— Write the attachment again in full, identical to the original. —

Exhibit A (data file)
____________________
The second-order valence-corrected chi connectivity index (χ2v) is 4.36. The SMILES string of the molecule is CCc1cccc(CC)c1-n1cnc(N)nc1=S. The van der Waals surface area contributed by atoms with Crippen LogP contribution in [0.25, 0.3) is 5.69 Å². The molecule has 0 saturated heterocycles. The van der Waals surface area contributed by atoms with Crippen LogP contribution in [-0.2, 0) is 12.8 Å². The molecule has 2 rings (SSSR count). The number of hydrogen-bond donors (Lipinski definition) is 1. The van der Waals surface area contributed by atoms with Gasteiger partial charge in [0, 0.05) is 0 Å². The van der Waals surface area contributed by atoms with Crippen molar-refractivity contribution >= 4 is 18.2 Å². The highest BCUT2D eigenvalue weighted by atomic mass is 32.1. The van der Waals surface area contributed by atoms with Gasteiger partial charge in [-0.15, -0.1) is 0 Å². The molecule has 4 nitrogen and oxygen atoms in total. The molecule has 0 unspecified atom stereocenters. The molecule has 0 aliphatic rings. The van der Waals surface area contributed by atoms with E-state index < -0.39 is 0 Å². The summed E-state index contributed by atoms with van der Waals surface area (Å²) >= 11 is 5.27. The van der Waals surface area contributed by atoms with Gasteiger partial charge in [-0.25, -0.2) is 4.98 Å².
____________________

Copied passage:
The second-order valence-corrected chi connectivity index (χ2v) is 4.36. The SMILES string of the molecule is CCc1cccc(CC)c1-n1cnc(N)nc1=S. The van der Waals surface area contributed by atoms with Crippen LogP contribution in [0.25, 0.3) is 5.69 Å². The molecule has 0 saturated heterocycles. The van der Waals surface area contributed by atoms with Crippen LogP contribution in [-0.2, 0) is 12.8 Å². The molecule has 2 rings (SSSR count). The number of hydrogen-bond donors (Lipinski definition) is 1. The van der Waals surface area contributed by atoms with Gasteiger partial charge in [0, 0.05) is 0 Å². The van der Waals surface area contributed by atoms with Crippen molar-refractivity contribution >= 4 is 18.2 Å². The highest BCUT2D eigenvalue weighted by atomic mass is 32.1. The van der Waals surface area contributed by atoms with Gasteiger partial charge in [-0.15, -0.1) is 0 Å². The molecule has 4 nitrogen and oxygen atoms in total. The molecule has 0 unspecified atom stereocenters. The molecule has 0 aliphatic rings. The van der Waals surface area contributed by atoms with E-state index < -0.39 is 0 Å². The summed E-state index contributed by atoms with van der Waals surface area (Å²) >= 11 is 5.27. The van der Waals surface area contributed by atoms with Gasteiger partial charge in [-0.25, -0.2) is 4.98 Å².